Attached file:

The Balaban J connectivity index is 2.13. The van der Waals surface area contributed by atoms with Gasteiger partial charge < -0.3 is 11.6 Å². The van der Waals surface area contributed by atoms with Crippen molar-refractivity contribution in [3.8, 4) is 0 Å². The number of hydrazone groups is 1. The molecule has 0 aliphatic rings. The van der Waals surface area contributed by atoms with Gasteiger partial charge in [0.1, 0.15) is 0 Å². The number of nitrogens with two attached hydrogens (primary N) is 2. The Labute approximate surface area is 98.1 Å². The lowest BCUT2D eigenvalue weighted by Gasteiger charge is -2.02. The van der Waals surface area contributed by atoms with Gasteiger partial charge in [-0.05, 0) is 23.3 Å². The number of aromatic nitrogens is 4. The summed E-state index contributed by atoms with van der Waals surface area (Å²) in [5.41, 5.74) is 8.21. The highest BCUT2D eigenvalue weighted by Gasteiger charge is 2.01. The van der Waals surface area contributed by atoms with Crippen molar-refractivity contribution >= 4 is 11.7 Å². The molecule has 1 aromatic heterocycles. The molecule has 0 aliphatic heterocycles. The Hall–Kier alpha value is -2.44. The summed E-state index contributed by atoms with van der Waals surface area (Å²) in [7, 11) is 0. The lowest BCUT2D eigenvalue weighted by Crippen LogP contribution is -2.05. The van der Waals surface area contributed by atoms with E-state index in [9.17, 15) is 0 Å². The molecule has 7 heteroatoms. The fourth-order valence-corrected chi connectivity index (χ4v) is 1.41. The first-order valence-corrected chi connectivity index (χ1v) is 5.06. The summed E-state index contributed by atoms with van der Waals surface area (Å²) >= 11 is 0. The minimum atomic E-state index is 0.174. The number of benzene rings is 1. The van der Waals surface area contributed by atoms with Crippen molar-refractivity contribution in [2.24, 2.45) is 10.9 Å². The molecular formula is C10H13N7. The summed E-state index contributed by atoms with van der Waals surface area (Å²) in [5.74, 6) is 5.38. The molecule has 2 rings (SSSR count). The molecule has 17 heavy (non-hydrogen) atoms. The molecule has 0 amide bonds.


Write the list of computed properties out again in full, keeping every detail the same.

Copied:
The Balaban J connectivity index is 2.13. The van der Waals surface area contributed by atoms with Gasteiger partial charge < -0.3 is 11.6 Å². The van der Waals surface area contributed by atoms with Crippen molar-refractivity contribution in [3.8, 4) is 0 Å². The number of hydrazone groups is 1. The molecule has 0 aliphatic rings. The van der Waals surface area contributed by atoms with Gasteiger partial charge in [0.1, 0.15) is 0 Å². The number of nitrogens with two attached hydrogens (primary N) is 2. The Labute approximate surface area is 98.1 Å². The lowest BCUT2D eigenvalue weighted by Gasteiger charge is -2.02. The van der Waals surface area contributed by atoms with Gasteiger partial charge in [-0.05, 0) is 23.3 Å². The number of aromatic nitrogens is 4. The summed E-state index contributed by atoms with van der Waals surface area (Å²) in [5.41, 5.74) is 8.21. The highest BCUT2D eigenvalue weighted by Gasteiger charge is 2.01. The van der Waals surface area contributed by atoms with Crippen molar-refractivity contribution >= 4 is 11.7 Å². The molecule has 1 aromatic heterocycles. The molecule has 0 aliphatic heterocycles. The Hall–Kier alpha value is -2.44. The summed E-state index contributed by atoms with van der Waals surface area (Å²) in [7, 11) is 0. The lowest BCUT2D eigenvalue weighted by Crippen LogP contribution is -2.05. The van der Waals surface area contributed by atoms with E-state index in [9.17, 15) is 0 Å². The molecule has 7 heteroatoms. The fourth-order valence-corrected chi connectivity index (χ4v) is 1.41. The first-order valence-corrected chi connectivity index (χ1v) is 5.06. The summed E-state index contributed by atoms with van der Waals surface area (Å²) >= 11 is 0. The minimum atomic E-state index is 0.174. The number of benzene rings is 1. The van der Waals surface area contributed by atoms with Crippen molar-refractivity contribution in [2.24, 2.45) is 10.9 Å². The molecular formula is C10H13N7. The summed E-state index contributed by atoms with van der Waals surface area (Å²) in [5.74, 6) is 5.38. The molecule has 2 rings (SSSR count). The molecule has 17 heavy (non-hydrogen) atoms. The molecule has 0 amide bonds.